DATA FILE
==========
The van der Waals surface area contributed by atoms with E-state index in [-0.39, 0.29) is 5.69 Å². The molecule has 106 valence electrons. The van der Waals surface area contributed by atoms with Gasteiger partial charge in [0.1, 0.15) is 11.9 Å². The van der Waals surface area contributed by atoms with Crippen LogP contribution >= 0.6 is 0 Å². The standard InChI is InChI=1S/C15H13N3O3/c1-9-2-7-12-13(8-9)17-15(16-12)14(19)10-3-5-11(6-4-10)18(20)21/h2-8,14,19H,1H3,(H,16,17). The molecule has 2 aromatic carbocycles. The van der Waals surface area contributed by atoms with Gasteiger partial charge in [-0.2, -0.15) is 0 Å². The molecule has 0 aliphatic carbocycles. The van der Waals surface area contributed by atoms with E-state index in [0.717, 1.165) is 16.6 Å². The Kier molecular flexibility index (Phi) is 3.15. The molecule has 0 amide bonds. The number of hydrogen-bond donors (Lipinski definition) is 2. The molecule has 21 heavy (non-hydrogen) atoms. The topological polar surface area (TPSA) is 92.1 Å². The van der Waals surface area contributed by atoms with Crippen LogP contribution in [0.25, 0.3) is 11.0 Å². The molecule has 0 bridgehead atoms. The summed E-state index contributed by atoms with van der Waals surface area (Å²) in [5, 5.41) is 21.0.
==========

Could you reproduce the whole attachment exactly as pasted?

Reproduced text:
The van der Waals surface area contributed by atoms with E-state index in [-0.39, 0.29) is 5.69 Å². The molecule has 106 valence electrons. The van der Waals surface area contributed by atoms with Gasteiger partial charge in [0.1, 0.15) is 11.9 Å². The van der Waals surface area contributed by atoms with Crippen LogP contribution >= 0.6 is 0 Å². The standard InChI is InChI=1S/C15H13N3O3/c1-9-2-7-12-13(8-9)17-15(16-12)14(19)10-3-5-11(6-4-10)18(20)21/h2-8,14,19H,1H3,(H,16,17). The molecule has 2 aromatic carbocycles. The van der Waals surface area contributed by atoms with Gasteiger partial charge in [-0.2, -0.15) is 0 Å². The molecule has 0 aliphatic carbocycles. The van der Waals surface area contributed by atoms with E-state index in [0.717, 1.165) is 16.6 Å². The Kier molecular flexibility index (Phi) is 3.15. The molecule has 0 amide bonds. The number of hydrogen-bond donors (Lipinski definition) is 2. The molecule has 21 heavy (non-hydrogen) atoms. The topological polar surface area (TPSA) is 92.1 Å². The van der Waals surface area contributed by atoms with Crippen LogP contribution in [0.25, 0.3) is 11.0 Å². The molecule has 0 bridgehead atoms. The summed E-state index contributed by atoms with van der Waals surface area (Å²) in [5, 5.41) is 21.0.